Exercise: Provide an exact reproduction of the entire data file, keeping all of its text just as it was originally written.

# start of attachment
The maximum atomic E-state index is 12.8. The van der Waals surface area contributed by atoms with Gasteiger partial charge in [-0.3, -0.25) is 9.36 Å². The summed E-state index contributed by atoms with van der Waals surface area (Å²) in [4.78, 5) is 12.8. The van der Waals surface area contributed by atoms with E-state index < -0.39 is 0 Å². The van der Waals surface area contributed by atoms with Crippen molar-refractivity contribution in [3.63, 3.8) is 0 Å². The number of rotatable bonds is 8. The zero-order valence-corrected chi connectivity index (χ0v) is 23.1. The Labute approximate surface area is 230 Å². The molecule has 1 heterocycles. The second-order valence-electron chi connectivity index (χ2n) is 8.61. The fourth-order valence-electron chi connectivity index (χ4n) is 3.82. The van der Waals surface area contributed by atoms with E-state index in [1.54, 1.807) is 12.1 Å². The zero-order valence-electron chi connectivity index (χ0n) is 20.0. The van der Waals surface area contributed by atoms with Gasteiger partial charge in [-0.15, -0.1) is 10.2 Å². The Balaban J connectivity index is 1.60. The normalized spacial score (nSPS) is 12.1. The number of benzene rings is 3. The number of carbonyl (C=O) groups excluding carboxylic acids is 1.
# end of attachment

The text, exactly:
The maximum atomic E-state index is 12.8. The van der Waals surface area contributed by atoms with Gasteiger partial charge in [-0.3, -0.25) is 9.36 Å². The summed E-state index contributed by atoms with van der Waals surface area (Å²) in [4.78, 5) is 12.8. The van der Waals surface area contributed by atoms with E-state index < -0.39 is 0 Å². The van der Waals surface area contributed by atoms with Crippen molar-refractivity contribution in [3.63, 3.8) is 0 Å². The number of rotatable bonds is 8. The zero-order valence-corrected chi connectivity index (χ0v) is 23.1. The Labute approximate surface area is 230 Å². The molecule has 1 heterocycles. The second-order valence-electron chi connectivity index (χ2n) is 8.61. The fourth-order valence-electron chi connectivity index (χ4n) is 3.82. The van der Waals surface area contributed by atoms with E-state index in [1.54, 1.807) is 12.1 Å². The zero-order valence-electron chi connectivity index (χ0n) is 20.0. The van der Waals surface area contributed by atoms with Gasteiger partial charge in [-0.15, -0.1) is 10.2 Å². The Balaban J connectivity index is 1.60. The normalized spacial score (nSPS) is 12.1. The number of benzene rings is 3. The number of carbonyl (C=O) groups excluding carboxylic acids is 1.